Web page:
Dunbar Fine Arts Classes Managing Online Learning

Online learning poses unique challenges for classes that usually rely on in-person practice and group performance.

Choir+students%2C+led+by+Miss+Tiffany+Marsh%2C+warm+up+at+the+start+of+class.

Courtesy of Emma Falluji

Choir students, led by Miss Tiffany Marsh, warm up at the start of class.

Dunbar lists 31 art, drama, and music classes in its course catalog, ranging from pottery to piano, and each class is having separate struggles.

One problem for the visual arts is that some students are not feeling as inspired as they would in person.

“I have horrible art block,” sophomore Summer Chandler said.

Chandler said she has less time and creative drive to pursue her interests, and that she has spent hours staring at a blank canvas.

Others are struggling to find the motivation to do their work.

Senior Nina Daman has been taking art classes since freshman year. She said that she doesn’t enjoy working from her house because she isn’t provided with the same materials that she has at school.

“Even though I haven’t turned in any assignments late, it is very hard to stay motivated to get work done since teachers don’t see what I’m doing behind the camera,” she said.

Online classes can require students to take more initiative, leading them to feel overwhelmed. Junior Conner Sutton is taking choir, orchestra, and musical theatre this year.

It feels like we’re practicing more, but in general I’d say students are probably practicing less.”

— Conner Sutton

“Since we don’t practice together in ensembles anymore, most of the responsibility is on us to practice outside of class,” he said. “The result is that it feels like we’re practicing more, but in general I’d say students are probably practicing less.”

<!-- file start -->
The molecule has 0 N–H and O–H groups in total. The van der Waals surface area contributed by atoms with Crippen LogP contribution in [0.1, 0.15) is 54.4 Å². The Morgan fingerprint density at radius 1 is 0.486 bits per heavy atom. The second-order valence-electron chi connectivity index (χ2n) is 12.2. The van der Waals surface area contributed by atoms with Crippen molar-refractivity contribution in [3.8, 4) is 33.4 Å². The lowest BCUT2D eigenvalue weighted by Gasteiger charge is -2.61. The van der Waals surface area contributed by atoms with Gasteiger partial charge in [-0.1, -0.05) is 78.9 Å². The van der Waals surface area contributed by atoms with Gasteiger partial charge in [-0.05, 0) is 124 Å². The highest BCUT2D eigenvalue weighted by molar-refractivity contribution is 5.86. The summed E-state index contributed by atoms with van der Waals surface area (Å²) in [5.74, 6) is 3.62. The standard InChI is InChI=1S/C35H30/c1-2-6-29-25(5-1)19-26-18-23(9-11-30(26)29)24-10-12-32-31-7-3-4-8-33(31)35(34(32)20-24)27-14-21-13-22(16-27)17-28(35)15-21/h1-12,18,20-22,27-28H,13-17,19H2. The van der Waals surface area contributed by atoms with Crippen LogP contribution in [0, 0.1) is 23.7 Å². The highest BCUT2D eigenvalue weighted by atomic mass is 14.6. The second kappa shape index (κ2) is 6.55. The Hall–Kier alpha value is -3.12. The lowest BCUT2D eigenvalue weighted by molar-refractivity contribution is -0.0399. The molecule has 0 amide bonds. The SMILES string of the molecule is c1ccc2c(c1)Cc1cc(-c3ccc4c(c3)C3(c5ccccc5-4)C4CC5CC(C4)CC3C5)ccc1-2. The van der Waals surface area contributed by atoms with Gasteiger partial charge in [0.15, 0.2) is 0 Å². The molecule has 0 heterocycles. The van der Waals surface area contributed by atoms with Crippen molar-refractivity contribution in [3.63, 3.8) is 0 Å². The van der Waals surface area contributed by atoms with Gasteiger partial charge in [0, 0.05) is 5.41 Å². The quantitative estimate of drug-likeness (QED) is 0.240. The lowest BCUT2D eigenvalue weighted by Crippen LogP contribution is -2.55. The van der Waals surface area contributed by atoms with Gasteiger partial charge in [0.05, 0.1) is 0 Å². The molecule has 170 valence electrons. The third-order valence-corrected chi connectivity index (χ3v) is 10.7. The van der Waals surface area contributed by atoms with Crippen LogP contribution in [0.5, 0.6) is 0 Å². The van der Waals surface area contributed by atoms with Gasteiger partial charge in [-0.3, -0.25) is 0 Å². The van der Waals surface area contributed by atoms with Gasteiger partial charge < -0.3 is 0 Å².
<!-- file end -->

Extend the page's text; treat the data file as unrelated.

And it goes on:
Most students have never experienced online learning or had to work alone, creating additional problems for classes that usually rely on group performance. 

“We haven’t practiced with other people, so we don’t know how to play with other people,” junior and band student Reese Cooper said. 

These problems are especially pronounced for students who are just learning to play their instruments.

“It’s so hard. It’s mostly just watching the screen a lot and just watching [the teacher] play through the screen,” senior and general orchestra student Savannah Woods said.

Arts teachers are noticing similar problems.

“It’s been really hard to adapt to online because the medium of theatre is all about connecting with each other and breathing in the same space,” musical theatre teacher Mrs. Brooke Jackson said. 

Dunbar teachers are using new techniques and technology to compensate for these barriers.

Classes like musical theatre are splitting into breakout rooms to read through scripts that they cannot perform on stage. The orchestra is using a new website called Collabra that allows students to play over each other’s recordings. 

This new software has been difficult for some students to navigate.

“We do these things called composition where we each record our part and try and match it with everyone else’s, and it’s just really hard,” Woods said.

But these innovations are also making it possible for fine arts classes to create products and performances online.

Sutton said that the choir and orchestra definitely won’t be hosting in-person concerts this semester, but with the help of technology, both the orchestra and choir are working to produce a virtual concert to share with the rest of the school.